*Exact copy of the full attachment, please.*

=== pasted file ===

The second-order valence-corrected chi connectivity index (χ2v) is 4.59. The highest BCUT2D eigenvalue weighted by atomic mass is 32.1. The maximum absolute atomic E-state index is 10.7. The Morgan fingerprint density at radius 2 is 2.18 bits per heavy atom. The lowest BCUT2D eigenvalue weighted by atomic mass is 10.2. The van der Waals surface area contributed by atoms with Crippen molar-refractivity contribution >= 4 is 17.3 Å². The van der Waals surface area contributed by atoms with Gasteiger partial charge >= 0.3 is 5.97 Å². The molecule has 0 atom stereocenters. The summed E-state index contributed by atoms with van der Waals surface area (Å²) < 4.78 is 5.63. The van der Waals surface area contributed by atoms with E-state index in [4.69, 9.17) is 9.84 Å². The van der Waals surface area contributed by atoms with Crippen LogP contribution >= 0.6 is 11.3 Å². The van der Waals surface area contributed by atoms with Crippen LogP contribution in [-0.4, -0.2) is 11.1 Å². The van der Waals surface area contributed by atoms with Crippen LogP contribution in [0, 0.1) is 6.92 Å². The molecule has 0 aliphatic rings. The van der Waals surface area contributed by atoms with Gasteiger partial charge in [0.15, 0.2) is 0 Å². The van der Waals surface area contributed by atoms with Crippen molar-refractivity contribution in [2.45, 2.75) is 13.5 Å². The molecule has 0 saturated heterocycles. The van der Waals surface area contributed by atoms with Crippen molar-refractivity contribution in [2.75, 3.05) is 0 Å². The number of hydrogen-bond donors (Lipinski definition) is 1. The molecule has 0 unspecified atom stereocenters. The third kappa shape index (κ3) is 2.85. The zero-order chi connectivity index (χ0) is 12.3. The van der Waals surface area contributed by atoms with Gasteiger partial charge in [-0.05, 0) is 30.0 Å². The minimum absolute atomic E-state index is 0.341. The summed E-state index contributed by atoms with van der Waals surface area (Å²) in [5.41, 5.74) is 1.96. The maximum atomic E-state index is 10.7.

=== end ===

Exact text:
The second-order valence-corrected chi connectivity index (χ2v) is 4.59. The highest BCUT2D eigenvalue weighted by atomic mass is 32.1. The maximum absolute atomic E-state index is 10.7. The Morgan fingerprint density at radius 2 is 2.18 bits per heavy atom. The lowest BCUT2D eigenvalue weighted by atomic mass is 10.2. The van der Waals surface area contributed by atoms with Crippen molar-refractivity contribution >= 4 is 17.3 Å². The van der Waals surface area contributed by atoms with Gasteiger partial charge >= 0.3 is 5.97 Å². The molecule has 0 atom stereocenters. The summed E-state index contributed by atoms with van der Waals surface area (Å²) < 4.78 is 5.63. The van der Waals surface area contributed by atoms with E-state index in [4.69, 9.17) is 9.84 Å². The van der Waals surface area contributed by atoms with Crippen LogP contribution >= 0.6 is 11.3 Å². The van der Waals surface area contributed by atoms with Crippen LogP contribution in [-0.4, -0.2) is 11.1 Å². The van der Waals surface area contributed by atoms with Crippen LogP contribution in [0, 0.1) is 6.92 Å². The molecule has 0 aliphatic rings. The van der Waals surface area contributed by atoms with Gasteiger partial charge in [0.15, 0.2) is 0 Å². The van der Waals surface area contributed by atoms with Crippen molar-refractivity contribution in [2.45, 2.75) is 13.5 Å². The molecule has 0 saturated heterocycles. The van der Waals surface area contributed by atoms with Crippen molar-refractivity contribution in [2.75, 3.05) is 0 Å². The number of hydrogen-bond donors (Lipinski definition) is 1. The molecule has 0 unspecified atom stereocenters. The third kappa shape index (κ3) is 2.85. The zero-order chi connectivity index (χ0) is 12.3. The van der Waals surface area contributed by atoms with Gasteiger partial charge in [-0.05, 0) is 30.0 Å². The minimum absolute atomic E-state index is 0.341. The summed E-state index contributed by atoms with van der Waals surface area (Å²) in [5.41, 5.74) is 1.96. The maximum atomic E-state index is 10.7.